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The Best Day Trips from Anchorage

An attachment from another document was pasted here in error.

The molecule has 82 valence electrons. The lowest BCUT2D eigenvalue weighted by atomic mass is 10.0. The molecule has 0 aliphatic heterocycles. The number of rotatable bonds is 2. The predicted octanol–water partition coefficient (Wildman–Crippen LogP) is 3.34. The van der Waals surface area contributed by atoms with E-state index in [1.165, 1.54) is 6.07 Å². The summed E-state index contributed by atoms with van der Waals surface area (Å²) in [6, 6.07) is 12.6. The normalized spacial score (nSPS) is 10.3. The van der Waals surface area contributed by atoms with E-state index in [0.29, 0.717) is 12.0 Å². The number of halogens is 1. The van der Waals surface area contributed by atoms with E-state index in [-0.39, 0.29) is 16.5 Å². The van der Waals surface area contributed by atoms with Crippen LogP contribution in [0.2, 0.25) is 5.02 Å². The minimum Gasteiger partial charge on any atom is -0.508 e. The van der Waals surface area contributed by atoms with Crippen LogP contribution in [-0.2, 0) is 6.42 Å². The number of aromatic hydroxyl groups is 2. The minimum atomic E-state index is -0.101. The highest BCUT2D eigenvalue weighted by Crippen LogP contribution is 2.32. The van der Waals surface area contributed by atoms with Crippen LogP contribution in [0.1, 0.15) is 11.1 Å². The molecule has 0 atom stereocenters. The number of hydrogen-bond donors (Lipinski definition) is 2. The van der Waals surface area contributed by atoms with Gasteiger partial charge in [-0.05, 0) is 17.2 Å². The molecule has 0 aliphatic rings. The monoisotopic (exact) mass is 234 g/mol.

Perched on the very edge of the wilderness, Anchorage is the doorstep to an Alaskan adventure. Drive one of the two roads out of Anchorage for just 20 minutes in either direction, and the office buildings fade away and traffic lights turn into mountain-studded horizons, crystalline salmon streams and the bold promises of the Last Frontier. It’s no surprise that you’ll find some excellent day trips from Anchorage. Wilderness is just a few steps out of downtown, with mountains, wildlife and adventure all on offer. These following day trips are our favorites. Girdwood This little ski town – home to the state’s largest ski resort, Alyeska – is a 45-minute drive from Anchorage down the curvy two-lane Seward Highway. The drive itself is worth the trip as it’s lined on one side by the steep walls of the Chugach Mountains and Turnagain Arm on the other. You might spot Dall sheep, beluga whales, bald eagles, and the powerful bore tide churning up the Arm. Once in Girdwood, you’ll have plenty of great options to fill your day. The town is nestled in a rainforest valley and ringed by gorgeous peaks. Hike one of the many excellent trails, including one that takes you to a hand tram across a gorge (the Winner Creek Trail). If your legs aren’t feeling up to a climb, ride the Alyeska Aerial Tram up to the top of Mt Alyeska. You’ll have panoramic views of Turnagain Arm and multiple glaciers, and definitely some pics for your social media accounts. Don’t skip any meals in Girdwood; this tiny town has a disproportionate number of excellent restaurants. Try the Bake Shop for homey breakfasts and Jack Sprat for creative cuisine with a view. Come hungry and fuel up for your adventure, and then replenish those calories on the other side of it. Portage Valley Another 20 minutes down the highway from the Girdwood turnoff is the gorgeous Portage Valley. This 14-mile-long valley is packed with hanging glaciers, a rushing pastel-blue river, and, at the end, namesake Portage Glacier. The Trail of Blue Ice wanders alongside the two-lane Portage Valley Rd, offering gentle and family-friendly terrain for walking or cycling. At the end of the road is the Begich, Boggs Visitor Center, perched on a glacial lake bobbing with icebergs. Here you can watch an excellent film about the glacier, and learn more about this river of ice through interactive exhibits. Glacier viewing cruises to the face of Portage Glacier depart five times per day in summer. Just past the visitor center is North America’s longest highway-railroad combo tunnel. The Anton Anderson Memorial Tunnel is 2.5 miles long and connects to the old military town of Whittier. Driving the tunnel is a unique experience and worth the exploration. Eagle River In the opposite direction, about half an hour up the Glenn Highway, is Eagle River. At first glance, this Anchorage bedroom community offers a collection of stores and restaurants. But the town offers some excellent hiking and wildlife spotting opportunities. At the end of Eagle River Road is the Eagle River Nature Center. Family-friendly, the center offers talks, classes and guided hikes of the area. You can wander along Eagle River, where the mountains tower in vertical walls, or along shorter loops with interpretive signs. This area is one of your best bets for spotting moose and even bears. Just off the highway from Anchorage is a turnoff for Hiland Rd. If you’re feeling up for an alpine hike, drive to the end of the road and head out to Eagle and Symphony Lakes. This trail meanders 5.5 miles through alpine meadows full of flowers and follows the south fork of Eagle River (really just a rushing stream at this point) until it reaches the two lakes at the end of a glacier-carved valley. The two lakes are markedly different from each other; one is a surreal, glacial blue, and the other dark and clear. Hatcher Pass Nestled into the Talkeetna Mountains, which are sharper than the nearby Chugach, is the green and dramatic Hatcher Pass. You’ll drive up the winding Palmer-Fishhook Rd to Independence Mine State Historical Park, where you can explore the outbuildings and tailings of this once-prosperous gold mine. Take a self-guided tour or read up on the history at the visitor center and museum. Several hiking trails branch off the road. One of the more popular ones is to Reed Lakes, a 7-9 mile round-trip hike that takes you to two ice blue lakes in a magical mountain ringed setting. It’s somewhat difficult and will take a full day, but the otherworldly valley is worth it. Finish your day with a meal with a view at Hatcher Pass Lodge or drive back to the farming community of Palmer for a farm-to-table meal.